Please join us for a special event celebrating the release of Sky Hopinka’s Perfidia, co-published by Wendy’s Subway and the Center for Curatorial Studies, Bard College, on the occasion of Hopinka’s exhibition, Centers of Somewhere.
Sky Hopinka’s Perfidia moves within the textured landscape of memory, both personal and collective, to address the founding colonial violence of the United States and its lasting impact. In a series of cantos, the book-length poem surfaces a first-person narrative amidst the stream of history and its accounting through the voices of ancestors and kin. Shifting registers between the embodied and the spiritual, Perfidia‘s subjective syntax destabilizes entrenched colonial perspectives and concomitant descriptions of land, sky, sea, myth, place, and personhood.
Perfidia sits at the center of Hopinka’s most recent body of filmic work, which draws from the poem’s sixteen cantos and its previous iterations. These filmic works include the short film Lore (2019), the 2-channel video installation Cloudless Blue Egress of Summer (2019), the feature-length film maɬni (2020), and the photo series The Land Describes Itself (2019).
On Thursday, December 10, Hopinka will be joined in conversation with Perfidia editor, Julie Niemi. To receive the link to the webinar, please register in advance here.
More information on the book here.
Sky Hopinka (Ho-Chunk Nation/Pechanga Band of Luiseño Indians) was born and raised in Ferndale, Washington and spent a number of years in Palm Springs and Riverside, California, Portland, Oregon, and Milwaukee, Wisconsin. In Portland he studied and taught chinuk wawa, a language indigenous to the Lower Columbia River Basin. His video, photo, and text work centers around personal positions of Indigenous homeland and landscape, designs of language as containers of culture expressed through personal, documentary, and non fiction forms of media. He received his BA from Portland State University in Liberal Arts and his MFA in Film, Video, Animation, and New Genres from the University of Wisconsin-Milwaukee, and currently teaches at Bard College in Film and Electronic Arts.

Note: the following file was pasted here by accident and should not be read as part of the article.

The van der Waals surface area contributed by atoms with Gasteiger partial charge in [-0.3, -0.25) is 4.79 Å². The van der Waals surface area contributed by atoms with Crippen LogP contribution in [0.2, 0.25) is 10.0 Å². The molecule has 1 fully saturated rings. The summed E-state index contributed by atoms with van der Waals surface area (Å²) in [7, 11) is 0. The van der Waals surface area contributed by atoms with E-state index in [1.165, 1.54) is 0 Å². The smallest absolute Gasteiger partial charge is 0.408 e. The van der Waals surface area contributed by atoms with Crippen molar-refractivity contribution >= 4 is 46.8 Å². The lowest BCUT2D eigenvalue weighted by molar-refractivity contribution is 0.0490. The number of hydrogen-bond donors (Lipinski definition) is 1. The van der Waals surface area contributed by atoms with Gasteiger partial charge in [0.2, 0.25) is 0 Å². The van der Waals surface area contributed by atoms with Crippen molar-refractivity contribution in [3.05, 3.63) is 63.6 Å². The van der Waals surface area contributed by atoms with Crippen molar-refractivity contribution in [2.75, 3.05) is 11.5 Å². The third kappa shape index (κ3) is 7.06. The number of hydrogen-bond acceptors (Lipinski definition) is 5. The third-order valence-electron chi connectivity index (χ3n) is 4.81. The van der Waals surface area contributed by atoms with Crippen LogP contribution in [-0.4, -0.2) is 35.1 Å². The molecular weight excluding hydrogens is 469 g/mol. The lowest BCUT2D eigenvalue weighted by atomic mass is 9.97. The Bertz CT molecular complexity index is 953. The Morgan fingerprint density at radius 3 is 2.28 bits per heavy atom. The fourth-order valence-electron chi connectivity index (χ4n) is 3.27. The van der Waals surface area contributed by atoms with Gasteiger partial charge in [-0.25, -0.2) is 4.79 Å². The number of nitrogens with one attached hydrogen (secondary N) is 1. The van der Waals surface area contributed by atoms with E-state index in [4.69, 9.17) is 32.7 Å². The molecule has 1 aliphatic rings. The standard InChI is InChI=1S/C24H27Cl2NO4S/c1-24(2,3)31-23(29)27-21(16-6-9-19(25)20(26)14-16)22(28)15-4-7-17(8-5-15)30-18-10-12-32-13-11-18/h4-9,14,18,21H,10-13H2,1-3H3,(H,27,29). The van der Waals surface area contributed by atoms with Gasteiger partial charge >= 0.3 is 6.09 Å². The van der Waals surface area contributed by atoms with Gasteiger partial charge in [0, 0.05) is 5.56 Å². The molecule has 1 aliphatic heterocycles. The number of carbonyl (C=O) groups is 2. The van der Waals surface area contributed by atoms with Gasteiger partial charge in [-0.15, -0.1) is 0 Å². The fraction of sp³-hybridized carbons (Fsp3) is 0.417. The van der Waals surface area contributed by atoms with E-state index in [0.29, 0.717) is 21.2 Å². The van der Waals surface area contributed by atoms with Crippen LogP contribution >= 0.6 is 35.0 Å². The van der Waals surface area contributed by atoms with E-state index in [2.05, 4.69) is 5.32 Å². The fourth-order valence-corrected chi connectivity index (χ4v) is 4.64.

Julie Niemi is an independent curator, writer, and editor based in Los Angeles. Through research, design, writing, and exhibition making, her projects grapple with counter histories in the United States. These projects typically look to the built-environment and to landscape as a starting point for inquiry, utilizing scraps of archives and natural resources to tell a longer story of unknown persons, regional places, nameless figures, and collectives. She received an M.A. from the Center for Curatorial Studies, Bard College, where her thesis was on Tolstoy College, an anarchist educational community active at the University at Buffalo in the 1970s and ‘80s. From 2013–2015, she was co-founder and editor of VIA Publication. She is currently part of the working group Collective Question.